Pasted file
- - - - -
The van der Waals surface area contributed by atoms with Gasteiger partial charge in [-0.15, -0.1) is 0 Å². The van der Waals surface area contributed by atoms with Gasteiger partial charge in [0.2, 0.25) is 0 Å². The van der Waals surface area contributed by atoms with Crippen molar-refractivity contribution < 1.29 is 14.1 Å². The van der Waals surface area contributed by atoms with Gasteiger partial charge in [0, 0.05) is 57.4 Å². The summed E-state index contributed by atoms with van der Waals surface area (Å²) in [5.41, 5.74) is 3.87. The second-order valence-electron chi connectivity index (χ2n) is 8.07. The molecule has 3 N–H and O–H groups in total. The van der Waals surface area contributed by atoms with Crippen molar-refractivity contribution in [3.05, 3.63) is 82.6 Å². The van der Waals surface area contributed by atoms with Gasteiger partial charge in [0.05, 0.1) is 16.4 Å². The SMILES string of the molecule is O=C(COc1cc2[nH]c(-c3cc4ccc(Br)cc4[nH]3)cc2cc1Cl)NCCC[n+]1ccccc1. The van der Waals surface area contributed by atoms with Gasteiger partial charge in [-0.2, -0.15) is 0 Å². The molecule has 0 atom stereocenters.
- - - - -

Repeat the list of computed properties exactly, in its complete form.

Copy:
The van der Waals surface area contributed by atoms with Gasteiger partial charge in [-0.15, -0.1) is 0 Å². The van der Waals surface area contributed by atoms with Gasteiger partial charge in [0.2, 0.25) is 0 Å². The van der Waals surface area contributed by atoms with Crippen molar-refractivity contribution < 1.29 is 14.1 Å². The van der Waals surface area contributed by atoms with Gasteiger partial charge in [0, 0.05) is 57.4 Å². The summed E-state index contributed by atoms with van der Waals surface area (Å²) in [5.41, 5.74) is 3.87. The second-order valence-electron chi connectivity index (χ2n) is 8.07. The molecule has 3 N–H and O–H groups in total. The van der Waals surface area contributed by atoms with Crippen molar-refractivity contribution in [3.05, 3.63) is 82.6 Å². The van der Waals surface area contributed by atoms with Gasteiger partial charge in [0.05, 0.1) is 16.4 Å². The SMILES string of the molecule is O=C(COc1cc2[nH]c(-c3cc4ccc(Br)cc4[nH]3)cc2cc1Cl)NCCC[n+]1ccccc1. The van der Waals surface area contributed by atoms with Gasteiger partial charge in [-0.2, -0.15) is 0 Å². The molecule has 0 atom stereocenters.